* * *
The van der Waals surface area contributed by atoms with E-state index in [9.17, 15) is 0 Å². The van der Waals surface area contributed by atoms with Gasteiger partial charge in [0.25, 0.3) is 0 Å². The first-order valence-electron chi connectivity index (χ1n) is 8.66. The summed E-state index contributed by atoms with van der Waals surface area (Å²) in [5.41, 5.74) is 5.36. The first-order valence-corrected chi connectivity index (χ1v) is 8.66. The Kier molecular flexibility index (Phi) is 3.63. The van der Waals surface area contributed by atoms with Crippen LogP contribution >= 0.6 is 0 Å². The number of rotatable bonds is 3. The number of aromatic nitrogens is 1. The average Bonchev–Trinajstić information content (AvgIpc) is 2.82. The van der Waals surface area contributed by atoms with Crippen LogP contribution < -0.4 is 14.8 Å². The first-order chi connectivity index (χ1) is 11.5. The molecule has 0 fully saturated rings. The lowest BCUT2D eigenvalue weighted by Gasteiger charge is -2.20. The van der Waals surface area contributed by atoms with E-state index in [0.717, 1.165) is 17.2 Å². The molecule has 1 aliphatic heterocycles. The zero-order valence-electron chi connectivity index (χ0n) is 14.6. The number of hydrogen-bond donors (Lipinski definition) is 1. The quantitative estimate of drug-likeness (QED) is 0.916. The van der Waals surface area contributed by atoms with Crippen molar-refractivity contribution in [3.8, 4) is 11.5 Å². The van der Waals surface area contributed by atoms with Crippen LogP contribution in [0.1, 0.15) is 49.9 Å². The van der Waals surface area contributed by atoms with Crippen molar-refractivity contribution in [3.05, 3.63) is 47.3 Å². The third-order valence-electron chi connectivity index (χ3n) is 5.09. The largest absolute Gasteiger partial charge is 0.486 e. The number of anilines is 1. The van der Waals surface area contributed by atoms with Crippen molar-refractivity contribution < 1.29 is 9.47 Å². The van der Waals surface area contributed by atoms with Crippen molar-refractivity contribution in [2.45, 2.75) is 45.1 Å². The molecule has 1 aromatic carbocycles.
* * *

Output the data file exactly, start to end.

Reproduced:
The van der Waals surface area contributed by atoms with E-state index in [9.17, 15) is 0 Å². The van der Waals surface area contributed by atoms with Gasteiger partial charge in [0.25, 0.3) is 0 Å². The first-order valence-electron chi connectivity index (χ1n) is 8.66. The summed E-state index contributed by atoms with van der Waals surface area (Å²) in [5.41, 5.74) is 5.36. The first-order valence-corrected chi connectivity index (χ1v) is 8.66. The Kier molecular flexibility index (Phi) is 3.63. The van der Waals surface area contributed by atoms with Crippen LogP contribution >= 0.6 is 0 Å². The number of rotatable bonds is 3. The number of aromatic nitrogens is 1. The average Bonchev–Trinajstić information content (AvgIpc) is 2.82. The van der Waals surface area contributed by atoms with Crippen LogP contribution < -0.4 is 14.8 Å². The first-order chi connectivity index (χ1) is 11.5. The molecule has 0 fully saturated rings. The lowest BCUT2D eigenvalue weighted by Gasteiger charge is -2.20. The van der Waals surface area contributed by atoms with E-state index in [0.717, 1.165) is 17.2 Å². The molecule has 1 aliphatic heterocycles. The zero-order valence-electron chi connectivity index (χ0n) is 14.6. The number of hydrogen-bond donors (Lipinski definition) is 1. The quantitative estimate of drug-likeness (QED) is 0.916. The van der Waals surface area contributed by atoms with Crippen molar-refractivity contribution in [3.8, 4) is 11.5 Å². The van der Waals surface area contributed by atoms with Crippen LogP contribution in [0.1, 0.15) is 49.9 Å². The van der Waals surface area contributed by atoms with Crippen molar-refractivity contribution in [3.05, 3.63) is 47.3 Å². The third-order valence-electron chi connectivity index (χ3n) is 5.09. The largest absolute Gasteiger partial charge is 0.486 e. The number of anilines is 1. The van der Waals surface area contributed by atoms with Crippen molar-refractivity contribution < 1.29 is 9.47 Å². The van der Waals surface area contributed by atoms with Crippen molar-refractivity contribution in [2.45, 2.75) is 45.1 Å². The molecule has 1 aromatic carbocycles.